- A random comment about the NBA telecasts hosted by Taylor. What’s the big deal about ESPN’s halftime show? Most of it is filled with commercials. And with four mouths to feed on the set, there’s insufficient time for any of them to get a word in edgewise.
- Happy to see that Lisa Salters will be back in saddle on the NFL sideline this fall. She was dumped unceremoniously as the lead sideliner for the NBA Finals last season. Lisa is unfailingly solid. You can count on her good work.
- By the way, who remembers this item that was shoved for the most part under the rug? In 2014, Pam Oliver (right) was unfairly demoted by Fox Sports from the number one slot on the NFL sidelines and she was replaced by Erin Andrews (left), now 43. Who raised hell then? In today’s cancel culture, Pam would be tagged as the victim and Fox would have taken a hit. But social media wasn’t as powerful then as it is now. Oliver, Black and a real pro, had to take a backseat to the slick Andrews. Oliver, 60. still graces the airwaves on Fox’ NFL number two team.
- Back to the NFL. Steve Levy, Brian Griese and Louis Riddick will have the pulpit again on the mainstream Monday Night telecasts. Will there be changes though down the road? Stay tuned.
- What does the creative Manning announcement say about the value of traditional play-by-play? Not much! It appears that there will be no play-by-play voice presiding over the alternative broadcast. So how long will it take before play-by-players work for a dollar a holler? Is that where TV is going? Most of the basic info is visible on the screen in the score-bug; time of game remaining, score, down and distance. It’ll be curious to see what percentage of the MNF audience will migrate to the Mannings on ESPN2. ESPN rarely breaks out the audience split among the platforms that makes up its family of networks.
- Now, to the future of Al Michaels, 76. Unlike other voices in their seventies, Michaels has all his wits. This is his last season on NBC. If ESPN hires him, he would do another Super Bowl in February, 2026. But that would take a large investment and a change of direction by the Bristolites. The Mannings aren’t coming cheap.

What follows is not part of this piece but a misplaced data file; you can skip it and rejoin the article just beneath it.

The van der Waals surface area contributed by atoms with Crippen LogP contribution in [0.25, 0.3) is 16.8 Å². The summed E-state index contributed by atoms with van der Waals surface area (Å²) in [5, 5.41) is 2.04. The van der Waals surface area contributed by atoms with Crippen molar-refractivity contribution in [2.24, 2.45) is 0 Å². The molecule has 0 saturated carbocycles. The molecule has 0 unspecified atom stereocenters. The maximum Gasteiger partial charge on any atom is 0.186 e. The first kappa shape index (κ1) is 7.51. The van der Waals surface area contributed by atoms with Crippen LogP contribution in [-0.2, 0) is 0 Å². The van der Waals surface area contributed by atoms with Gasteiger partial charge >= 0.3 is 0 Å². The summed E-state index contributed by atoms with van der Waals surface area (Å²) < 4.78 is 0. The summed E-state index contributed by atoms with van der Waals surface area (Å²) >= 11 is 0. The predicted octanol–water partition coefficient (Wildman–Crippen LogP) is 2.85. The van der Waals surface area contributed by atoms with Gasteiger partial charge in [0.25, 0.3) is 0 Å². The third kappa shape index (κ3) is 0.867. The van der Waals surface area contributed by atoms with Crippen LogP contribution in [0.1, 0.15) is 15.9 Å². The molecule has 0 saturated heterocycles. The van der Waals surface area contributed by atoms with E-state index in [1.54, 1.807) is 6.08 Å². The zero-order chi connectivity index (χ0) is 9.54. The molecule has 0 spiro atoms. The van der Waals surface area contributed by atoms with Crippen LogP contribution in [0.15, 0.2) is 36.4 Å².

- But there’s more talk about Al joining Amazon in a combo deal. Word is that Amazon will have NBC produce its NFL telecasts beginning in 2022. This could allow Michaels to do Prime’s Thursday Night package, but hardly the plum of the league’s schedule on Sunday and Monday nights. Yet it might afford Uncle Al a playoff game or two on NBC. I wonder why Michaels, the Voice of NFL Primetime for 35 years, would play second fiddle to Tirico? Well, as good as Michaels still is, network opportunities fade when you’re late in your seventies. And ESPN’s Manning move might strongly suggest that the networks are devaluing the play-by-play role?
- Then there’s the loquaciously overbearing cat at ESPN, named Kirk Herbstreit. He set his goal, making it clear that he’d like an NFL assignment. Chris Fowler and he are likely to get some work this season when there are conflicts or doubleheaders. What happens next year on ESPN’s mainstream broadcast of Monday Night Football will be interesting. It seems the likable Steve Levy has to keep looking over both his shoulders>
- And finally, while I’m at it, one more desultory comment. Why in the world is Sean McDonough not at the top of the chart, doing ESPN’s college football? Let me check with Siri! Jus did, she has no clue.